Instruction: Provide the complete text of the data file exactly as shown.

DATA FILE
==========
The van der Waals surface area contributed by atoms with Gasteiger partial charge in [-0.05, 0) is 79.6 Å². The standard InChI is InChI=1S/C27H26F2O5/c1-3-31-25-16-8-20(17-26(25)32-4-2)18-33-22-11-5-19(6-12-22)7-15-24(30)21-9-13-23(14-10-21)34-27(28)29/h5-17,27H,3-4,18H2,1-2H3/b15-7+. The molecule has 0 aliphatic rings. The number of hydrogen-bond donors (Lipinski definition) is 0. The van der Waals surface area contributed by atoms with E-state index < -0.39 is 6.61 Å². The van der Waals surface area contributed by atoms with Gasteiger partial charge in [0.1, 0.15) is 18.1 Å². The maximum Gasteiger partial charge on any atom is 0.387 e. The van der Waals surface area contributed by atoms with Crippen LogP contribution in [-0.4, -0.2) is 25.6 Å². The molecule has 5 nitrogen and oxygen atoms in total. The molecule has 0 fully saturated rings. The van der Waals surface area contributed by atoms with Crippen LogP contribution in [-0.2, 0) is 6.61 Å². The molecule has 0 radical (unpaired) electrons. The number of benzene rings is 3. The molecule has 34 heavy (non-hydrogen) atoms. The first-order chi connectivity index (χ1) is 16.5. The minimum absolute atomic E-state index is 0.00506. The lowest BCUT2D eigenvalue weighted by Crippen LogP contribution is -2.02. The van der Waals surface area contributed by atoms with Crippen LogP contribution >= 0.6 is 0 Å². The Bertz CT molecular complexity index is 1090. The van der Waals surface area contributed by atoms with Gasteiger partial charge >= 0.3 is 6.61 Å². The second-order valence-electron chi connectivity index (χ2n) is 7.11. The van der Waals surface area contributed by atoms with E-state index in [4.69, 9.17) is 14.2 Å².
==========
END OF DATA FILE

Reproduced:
The van der Waals surface area contributed by atoms with Gasteiger partial charge in [-0.05, 0) is 79.6 Å². The standard InChI is InChI=1S/C27H26F2O5/c1-3-31-25-16-8-20(17-26(25)32-4-2)18-33-22-11-5-19(6-12-22)7-15-24(30)21-9-13-23(14-10-21)34-27(28)29/h5-17,27H,3-4,18H2,1-2H3/b15-7+. The molecule has 0 aliphatic rings. The number of hydrogen-bond donors (Lipinski definition) is 0. The van der Waals surface area contributed by atoms with E-state index < -0.39 is 6.61 Å². The van der Waals surface area contributed by atoms with Gasteiger partial charge in [0.1, 0.15) is 18.1 Å². The maximum Gasteiger partial charge on any atom is 0.387 e. The van der Waals surface area contributed by atoms with Crippen LogP contribution in [-0.4, -0.2) is 25.6 Å². The molecule has 5 nitrogen and oxygen atoms in total. The molecule has 0 fully saturated rings. The van der Waals surface area contributed by atoms with Crippen LogP contribution in [-0.2, 0) is 6.61 Å². The molecule has 0 radical (unpaired) electrons. The number of benzene rings is 3. The molecule has 34 heavy (non-hydrogen) atoms. The first-order chi connectivity index (χ1) is 16.5. The minimum absolute atomic E-state index is 0.00506. The lowest BCUT2D eigenvalue weighted by Crippen LogP contribution is -2.02. The van der Waals surface area contributed by atoms with Crippen LogP contribution >= 0.6 is 0 Å². The Bertz CT molecular complexity index is 1090. The van der Waals surface area contributed by atoms with Gasteiger partial charge >= 0.3 is 6.61 Å². The second-order valence-electron chi connectivity index (χ2n) is 7.11. The van der Waals surface area contributed by atoms with E-state index in [4.69, 9.17) is 14.2 Å².